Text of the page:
Tampa Bay elected officials weigh in on needed criminal justice reform


Several Tampa Bay area elected officials weighed in on criminal justice reform; they spoke about solutions to problems like disparate sentencing of convicted criminals and restoration of voting rights to felons who have served their sentences.

It happened in a forum at the Tampa Tiger Bay Club on Friday July 19. Members asked questions of four local elected officials representing Hillsborough and Pinellas Counties. The four are Hillsborough County Sheriff Chad Chronister, Hillsborough Public Defender Julianne Holt, Hillsborough State Attorney Andrew Warren and State Senator Jeff Brandes, of Pinellas County.

Here’s some of what they said.

Julianne Holt:

“I’m willing to expend whatever efforts I need to expend. I’ve spent the last 27 years, as a matter fact, trying to address the inequities of the system. As you well know, the changes that happened with the death penalty, and how the death penalty is used. Those were the efforts of the public defender’s office where we finally were able to convince the legislature, because of what the Supreme did, that we needed to make a change.

“With juvenile direct files, I have been an advocate to reduce those numbers. And in fact, I don’t believe we should have juvenile direct files. I have continued to fight on that avenue. I have brought a program that’s called [inaudible], where we look at the disparity in sentencing, not only within our jurisdiction, but compared to the state, statewide.

“The reason we do that is because what happens in the Panhandle is very different than what happens here. I don’t see my job as just the public defender for Hillsborough County. I see it as an opportunity to advocate for the inequities that have been building for a long time.

“I grew up in a day where we didn’t have a criminal punishment code or a sentencing guideline. I believe we should give discretions back to court. And I look forward to the day where we decide that we can entrust advocacy and judges to make the right decisions without these strict guidelines that have disproportionate impact on minorities. And there’s no doubt about that.”

Andrew Warren:

“All the things that I was talking about, an top, what we’ve been doing over the past two and a half years, have an effect on the community directly. And that’s what we’re spending our capital on. And the programs we’ve talked about, have a disproportionate effect on low-income Black and Brown communities because the criminal justice system has been overly punitive against low-income Black & Brown communities for a long time.

“So when we talk about the decriminalization of poverty and eliminating poverty traps, our office is making huge differences how we prosecute driver’s license, suspended license cases. That’s an impact. When we talk about direct files, like the public defender said, direct files in Hillsborough County, these are decisions that my office makes, down 51% in two years. Civil citation programs that we’re putting almost 2,000 people a year into, with our partners here, that’s adults and juveniles. Those have tangible impact on the community.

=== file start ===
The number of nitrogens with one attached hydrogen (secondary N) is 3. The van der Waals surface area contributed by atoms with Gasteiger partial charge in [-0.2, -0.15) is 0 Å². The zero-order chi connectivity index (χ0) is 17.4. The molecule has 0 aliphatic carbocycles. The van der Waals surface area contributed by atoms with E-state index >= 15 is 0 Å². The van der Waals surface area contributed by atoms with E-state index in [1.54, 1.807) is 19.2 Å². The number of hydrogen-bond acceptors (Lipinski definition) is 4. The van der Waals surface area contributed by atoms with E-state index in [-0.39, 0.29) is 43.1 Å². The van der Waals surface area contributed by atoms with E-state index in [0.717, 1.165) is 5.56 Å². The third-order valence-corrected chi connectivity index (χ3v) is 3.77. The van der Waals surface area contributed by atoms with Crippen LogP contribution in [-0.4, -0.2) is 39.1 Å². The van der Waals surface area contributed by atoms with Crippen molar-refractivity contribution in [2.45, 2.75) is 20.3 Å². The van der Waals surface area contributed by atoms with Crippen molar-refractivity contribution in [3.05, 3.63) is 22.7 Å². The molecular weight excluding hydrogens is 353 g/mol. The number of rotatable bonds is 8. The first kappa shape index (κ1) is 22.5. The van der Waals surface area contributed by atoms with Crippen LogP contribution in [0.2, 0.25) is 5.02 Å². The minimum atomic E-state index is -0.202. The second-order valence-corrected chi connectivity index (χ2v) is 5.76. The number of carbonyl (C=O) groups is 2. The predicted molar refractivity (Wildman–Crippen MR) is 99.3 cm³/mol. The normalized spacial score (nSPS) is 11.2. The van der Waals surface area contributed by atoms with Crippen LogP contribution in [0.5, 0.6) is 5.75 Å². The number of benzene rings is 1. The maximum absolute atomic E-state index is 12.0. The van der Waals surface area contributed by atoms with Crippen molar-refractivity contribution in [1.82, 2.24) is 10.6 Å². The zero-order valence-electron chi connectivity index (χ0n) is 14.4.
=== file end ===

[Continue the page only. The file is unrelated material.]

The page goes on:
“But, to further the point that the public defender said, this isn’t just about creating change here and now in this community. This is about changing the system for the next generation. That’s why I ran for State Attorney, and that’s exactly what we’re doing.”

Chad Chronister:

“Our State Attorney touched on most of what I would have said. The only thing that I’ll add is our efforts in the different communities, especially the inner-city, poverty-stricken communities, with our Boys & Girls Club partnership. And short as we are, 188 deputies short, we still have deputies in seven Boys & Girls Clubs. We helped to open up seven clubs. Over those six years, the graduation rates have gone from 42% to 98%.

“And along those same lines, just as important, 99% of the children who’ve completed the Boys & Girls Club programs never see the criminal justice system. So, it’s just staying focus on that, building stronger, smarter children have a stronger safer community.”


You can listen to the whole show here.

We played most of the Tampa Tiger Bay meeting. You can watch the forum below. Here is audio of the part we didn’t have time to play on the show:


Watch part 1 of 3:

Watch part 2:

Watch part 3:


Also on the show we played a voicemail comment left by a listener about my last show. One of the topics was a preview of the Lights 4 Liberty demonstration opposing the human rights abuses of migrants in detention camps along the border and in Homestead, Florida. Some listeners objected to the use of the term “concentration camps” to describe the concentration of non-criminals into crowded detention camps. But one listener suggested calling them “Trump concentration camps.”


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